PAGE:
Mental health buy-in
Industry experts like Ingrid Ozols of Mental Health @ Work understand the overwhelming human and economic benefits of good mental health and wellbeing at work.
Yet, such proponents of workplace mental health are equally aware of how hard it can be to secure buy-in for wellbeing programs. “It’s not just about investing monetary support,” says Ozols, “it’s about resourcing.”
Even despite allocating funding for workplace mental health programs, organisations can find their best intentions – and investments – thwarted because of stigma and misguided attitudes.
Ozols explains why it’s vital to match financial investment in workplace mental health initiatives with support for true organisational cultural change.
Only half the battle
We might be more aware of mental health issues in the workplace, says Ozols, “but this awareness has not articulated into attitude or behaviour change.”
While there’s no doubt that recognising the need for change is the first step to improving workplace mental health, it can be common for organisations to undertake programs without a real acknowledgement of all the steps involved.
“I did a session for one of my clients who spent a fortune on evaluating our program, helping us to develop it and getting it out there,” Ozols recounts. “But I had two of their employees walk in saying, ‘My managers laughed when I said I was attending a mental health awareness session.’ And yet they [the company] have very high levels of stress claims and very high levels of depression.”
Unless financial support is accompanied with a genuine drive for organisational culture change, the effectiveness of mental health programs will be jeopardised.
“Senior management, executives and the board all have to be committed to addressing mental health,” says Ozols. “It’s not just about a workshop or a book: this is about a long-term journey of learning what to say, what not to say, and how to approach it; not being ashamed of it...We’ve been working with one company for eight years now and we’ve only just tipped the iceberg. It is years and years of work.”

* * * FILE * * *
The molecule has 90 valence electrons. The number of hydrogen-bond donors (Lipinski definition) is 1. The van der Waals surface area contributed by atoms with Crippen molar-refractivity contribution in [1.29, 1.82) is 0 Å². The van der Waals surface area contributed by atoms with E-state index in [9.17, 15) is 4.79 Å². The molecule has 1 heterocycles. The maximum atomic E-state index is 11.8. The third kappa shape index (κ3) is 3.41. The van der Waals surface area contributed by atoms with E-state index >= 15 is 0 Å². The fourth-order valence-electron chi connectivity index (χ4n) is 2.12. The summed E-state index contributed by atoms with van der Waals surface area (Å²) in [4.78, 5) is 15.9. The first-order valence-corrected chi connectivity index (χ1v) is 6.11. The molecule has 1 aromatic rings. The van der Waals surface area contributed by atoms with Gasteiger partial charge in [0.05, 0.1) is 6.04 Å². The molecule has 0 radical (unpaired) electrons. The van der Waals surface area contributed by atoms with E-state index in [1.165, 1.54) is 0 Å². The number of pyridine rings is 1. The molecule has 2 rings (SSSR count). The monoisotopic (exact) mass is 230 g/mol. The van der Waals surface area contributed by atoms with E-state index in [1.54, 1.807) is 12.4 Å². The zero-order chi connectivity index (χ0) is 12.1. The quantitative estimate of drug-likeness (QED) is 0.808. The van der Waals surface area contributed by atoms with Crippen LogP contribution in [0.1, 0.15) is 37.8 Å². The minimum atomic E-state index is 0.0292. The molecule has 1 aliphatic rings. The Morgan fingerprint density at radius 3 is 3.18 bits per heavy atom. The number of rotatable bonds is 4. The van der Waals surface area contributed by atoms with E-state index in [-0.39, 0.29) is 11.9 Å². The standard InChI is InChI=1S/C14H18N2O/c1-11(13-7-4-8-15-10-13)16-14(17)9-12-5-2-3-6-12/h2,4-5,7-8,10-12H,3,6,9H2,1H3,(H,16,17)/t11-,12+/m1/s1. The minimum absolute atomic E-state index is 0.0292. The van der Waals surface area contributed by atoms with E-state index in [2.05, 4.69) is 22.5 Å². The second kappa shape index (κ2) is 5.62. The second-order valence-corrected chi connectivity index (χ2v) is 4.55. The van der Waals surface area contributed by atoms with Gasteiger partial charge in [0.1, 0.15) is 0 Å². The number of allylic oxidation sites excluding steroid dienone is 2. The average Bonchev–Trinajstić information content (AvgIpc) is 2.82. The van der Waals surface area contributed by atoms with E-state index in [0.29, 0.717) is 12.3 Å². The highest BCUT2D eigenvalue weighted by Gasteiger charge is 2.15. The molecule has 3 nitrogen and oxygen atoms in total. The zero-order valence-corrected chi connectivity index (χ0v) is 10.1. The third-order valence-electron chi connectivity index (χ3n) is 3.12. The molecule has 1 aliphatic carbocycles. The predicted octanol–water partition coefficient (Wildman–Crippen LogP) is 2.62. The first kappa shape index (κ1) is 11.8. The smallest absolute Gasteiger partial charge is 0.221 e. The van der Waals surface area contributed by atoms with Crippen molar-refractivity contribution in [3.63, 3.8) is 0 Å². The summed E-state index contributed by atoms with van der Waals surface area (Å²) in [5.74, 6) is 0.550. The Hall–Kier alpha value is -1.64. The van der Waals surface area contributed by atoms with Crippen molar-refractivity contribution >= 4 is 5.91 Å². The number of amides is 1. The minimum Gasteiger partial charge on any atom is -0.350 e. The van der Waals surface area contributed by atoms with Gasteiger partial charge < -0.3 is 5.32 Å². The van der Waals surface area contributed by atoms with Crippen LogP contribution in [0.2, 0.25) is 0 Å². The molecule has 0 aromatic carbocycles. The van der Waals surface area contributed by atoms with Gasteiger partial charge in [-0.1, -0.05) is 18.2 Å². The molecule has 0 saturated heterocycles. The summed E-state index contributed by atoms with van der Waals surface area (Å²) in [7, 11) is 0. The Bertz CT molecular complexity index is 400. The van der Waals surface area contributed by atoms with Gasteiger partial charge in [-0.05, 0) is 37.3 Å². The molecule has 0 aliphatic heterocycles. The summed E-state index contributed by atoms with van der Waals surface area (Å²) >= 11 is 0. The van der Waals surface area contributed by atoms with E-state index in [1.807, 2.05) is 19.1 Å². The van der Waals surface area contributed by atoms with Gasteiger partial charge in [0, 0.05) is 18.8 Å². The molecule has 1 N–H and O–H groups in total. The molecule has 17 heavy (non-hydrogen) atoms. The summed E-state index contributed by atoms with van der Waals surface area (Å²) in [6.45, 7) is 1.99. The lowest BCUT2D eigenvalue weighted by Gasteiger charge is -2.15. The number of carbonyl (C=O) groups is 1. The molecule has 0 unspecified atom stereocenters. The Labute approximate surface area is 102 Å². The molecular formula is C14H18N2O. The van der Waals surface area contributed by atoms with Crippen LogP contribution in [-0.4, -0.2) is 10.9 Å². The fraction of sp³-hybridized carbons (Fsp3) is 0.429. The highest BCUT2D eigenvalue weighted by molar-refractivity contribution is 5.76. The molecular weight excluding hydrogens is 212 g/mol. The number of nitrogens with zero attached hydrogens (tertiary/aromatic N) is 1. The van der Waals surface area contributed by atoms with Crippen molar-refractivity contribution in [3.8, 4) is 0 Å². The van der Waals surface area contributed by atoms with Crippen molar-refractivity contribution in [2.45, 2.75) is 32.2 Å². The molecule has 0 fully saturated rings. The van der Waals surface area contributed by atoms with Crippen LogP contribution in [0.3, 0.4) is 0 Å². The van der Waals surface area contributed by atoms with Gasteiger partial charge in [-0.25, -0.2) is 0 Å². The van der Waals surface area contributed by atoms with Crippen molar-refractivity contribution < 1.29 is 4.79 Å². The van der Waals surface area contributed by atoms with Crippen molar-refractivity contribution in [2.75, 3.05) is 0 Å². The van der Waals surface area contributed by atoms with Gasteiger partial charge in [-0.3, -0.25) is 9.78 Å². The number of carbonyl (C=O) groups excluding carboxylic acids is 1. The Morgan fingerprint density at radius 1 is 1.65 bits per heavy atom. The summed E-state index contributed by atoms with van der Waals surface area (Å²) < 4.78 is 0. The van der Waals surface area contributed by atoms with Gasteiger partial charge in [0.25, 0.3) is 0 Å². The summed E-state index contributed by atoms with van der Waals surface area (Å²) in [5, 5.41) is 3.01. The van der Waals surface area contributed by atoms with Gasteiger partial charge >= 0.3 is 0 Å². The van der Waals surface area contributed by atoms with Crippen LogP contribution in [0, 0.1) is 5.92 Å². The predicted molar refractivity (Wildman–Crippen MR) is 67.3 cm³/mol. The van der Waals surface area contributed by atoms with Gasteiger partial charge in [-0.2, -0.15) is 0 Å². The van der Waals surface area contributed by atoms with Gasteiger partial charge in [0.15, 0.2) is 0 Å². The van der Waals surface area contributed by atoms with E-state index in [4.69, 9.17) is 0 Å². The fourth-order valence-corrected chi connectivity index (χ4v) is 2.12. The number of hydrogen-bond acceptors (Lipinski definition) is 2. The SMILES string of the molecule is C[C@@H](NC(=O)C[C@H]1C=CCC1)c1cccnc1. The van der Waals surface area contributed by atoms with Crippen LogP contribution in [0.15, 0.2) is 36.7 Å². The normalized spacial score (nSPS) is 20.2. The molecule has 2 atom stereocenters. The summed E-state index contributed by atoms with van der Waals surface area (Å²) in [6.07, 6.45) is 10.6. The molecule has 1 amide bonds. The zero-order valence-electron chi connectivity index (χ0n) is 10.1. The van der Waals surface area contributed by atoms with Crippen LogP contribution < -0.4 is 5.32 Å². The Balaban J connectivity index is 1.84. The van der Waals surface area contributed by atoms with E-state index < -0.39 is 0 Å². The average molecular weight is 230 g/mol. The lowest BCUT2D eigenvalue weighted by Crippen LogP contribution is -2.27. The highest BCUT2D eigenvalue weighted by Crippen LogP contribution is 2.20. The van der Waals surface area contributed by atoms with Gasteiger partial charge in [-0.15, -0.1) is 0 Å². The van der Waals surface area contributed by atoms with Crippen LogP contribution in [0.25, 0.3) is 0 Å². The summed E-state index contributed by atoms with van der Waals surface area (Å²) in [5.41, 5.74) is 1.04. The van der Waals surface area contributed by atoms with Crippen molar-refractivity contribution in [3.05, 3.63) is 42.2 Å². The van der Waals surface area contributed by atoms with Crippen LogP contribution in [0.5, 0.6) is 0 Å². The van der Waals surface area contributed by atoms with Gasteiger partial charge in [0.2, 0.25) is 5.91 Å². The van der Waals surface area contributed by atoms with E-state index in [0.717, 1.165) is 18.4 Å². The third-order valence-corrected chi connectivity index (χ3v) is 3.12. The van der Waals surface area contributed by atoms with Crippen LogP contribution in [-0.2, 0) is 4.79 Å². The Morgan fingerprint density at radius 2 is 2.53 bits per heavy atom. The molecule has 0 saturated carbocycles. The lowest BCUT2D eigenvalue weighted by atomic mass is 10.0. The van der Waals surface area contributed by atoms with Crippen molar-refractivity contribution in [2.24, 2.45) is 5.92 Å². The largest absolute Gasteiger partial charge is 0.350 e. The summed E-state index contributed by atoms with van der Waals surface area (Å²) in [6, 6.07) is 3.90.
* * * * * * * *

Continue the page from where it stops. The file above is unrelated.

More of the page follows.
This journey is largely about challenging negative perceptions, Ozols explains. “There are some people who do not want to know about this stuff,” said Ozols. “I’ve had people sit in workshops with their hands crossed, saying, ‘this is just a whole lot of warm and fuzzies.’
What these people don’t yet realise is that their attitudes inadvertently perpetuate the significant human and economic costs of mental illness in the workplace.
The costs of complacency
“It’s not just about mental health,” implores Ozols, “it’s about physical health and wellbeing.”
“Mental health is not in isolation. If you’ve got mental health and good physical health, they go hand in hand. If you’ve got bad mental health, you’re also likely to find the physical symptoms will come and hit you. If you have a physical health condition, many people develop a mental illness.”
Just looking at the stats, we see that nearly half of all Australians will have had anxiety, depression or a problem with drug or alcohol abuse at some point in their lifetime, while a startling one in five Australians will suffer from a mental health disorder in any given year. Of these people, one in four will have had more than one disorder and lose an average of around 9 days of useful functioning every month.
Tackling mental and physical ill-health in the workplace is not just about minimising the human costs.